How Do We Respond to the Bruce Jenner Transformation?

As we witness the public Bruce Jenner transformation we need to have something to say to all transgenders.

Something is definitely not right with the world, and our challenge is to accurately identify maladies, and seek authentic remedies rather than temporary pain-relief. Every such question should begin with: What wisdom does our Maker offer for this?

Russell Moore addresses that question: “What Should the Church Say to Bruce Jenner.”

In the 1970s Bruce Jenner seemed to have it all—fame, wealth, admiration. He was an Olympic star, so popular in American culture that he was reputedly considered for both the roles of Superman and James Bond. That’s changed. Now, Jenner is best known as the step-father on reality television’s Keeping Up with the Kardashians. Jenner is now ready for one more change. He says he knows what he’s been missing: his identity as a woman.

Jenner has reportedly undergone surgery to make himself appear more like a woman and has been photographed wearing dresses. Now, in a highly publicized interview with with Diane Sawyer, he says that his “whole life has been leading up to this.”

Russell Moore provides helpful mental contours for the case of Bruce Jenner… and others who are likely closer to us. Improper diagnosis and treatment can be deadly—let’s strive hard not to commit spiritual malpractice.

[See also, “Men’s Health Magazine about to Promote Transgender.”]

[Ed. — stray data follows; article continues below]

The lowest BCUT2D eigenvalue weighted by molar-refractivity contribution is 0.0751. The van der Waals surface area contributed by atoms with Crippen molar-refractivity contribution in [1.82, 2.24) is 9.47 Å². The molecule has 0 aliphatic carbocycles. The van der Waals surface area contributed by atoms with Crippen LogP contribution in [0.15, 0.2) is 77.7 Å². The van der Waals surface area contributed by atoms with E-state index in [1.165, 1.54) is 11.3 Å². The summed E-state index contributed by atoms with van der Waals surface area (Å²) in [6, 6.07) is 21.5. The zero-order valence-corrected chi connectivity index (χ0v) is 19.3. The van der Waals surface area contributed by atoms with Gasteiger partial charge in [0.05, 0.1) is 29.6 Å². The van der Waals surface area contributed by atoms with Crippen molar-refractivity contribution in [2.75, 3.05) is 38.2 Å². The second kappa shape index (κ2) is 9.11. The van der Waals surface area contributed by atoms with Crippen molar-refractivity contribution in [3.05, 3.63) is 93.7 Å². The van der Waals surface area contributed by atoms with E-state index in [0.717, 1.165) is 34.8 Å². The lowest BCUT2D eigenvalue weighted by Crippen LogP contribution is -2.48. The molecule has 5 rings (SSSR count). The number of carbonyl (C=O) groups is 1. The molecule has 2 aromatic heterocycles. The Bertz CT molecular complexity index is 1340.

We are born not out of self-effort but in the pure providence of our creator. Our given gender points us to an even deeper reality—to the unity and complementarity of Christ and the church. A rejection of the goodness of those creational realities then is a revolt against God’s lordship, and against the picture of the gospel that God has embedded in the creation.

The hope for Bruce Jenner, and for others like him, is not to alter the body with surgery or to flood their system with hormones. The answer is to realize that all of us are born alienated from what we were created to be. We don’t need to fix what happened in our first birth; we need a new birth altogether.

A fallen world brings plenty of pain—both emotional and physical—and I am confident based on decades of experience that looking to Jesus of Nazareth brings the comfort and healing for which we deeply long—both for our few years here on earth, and the countless more to come.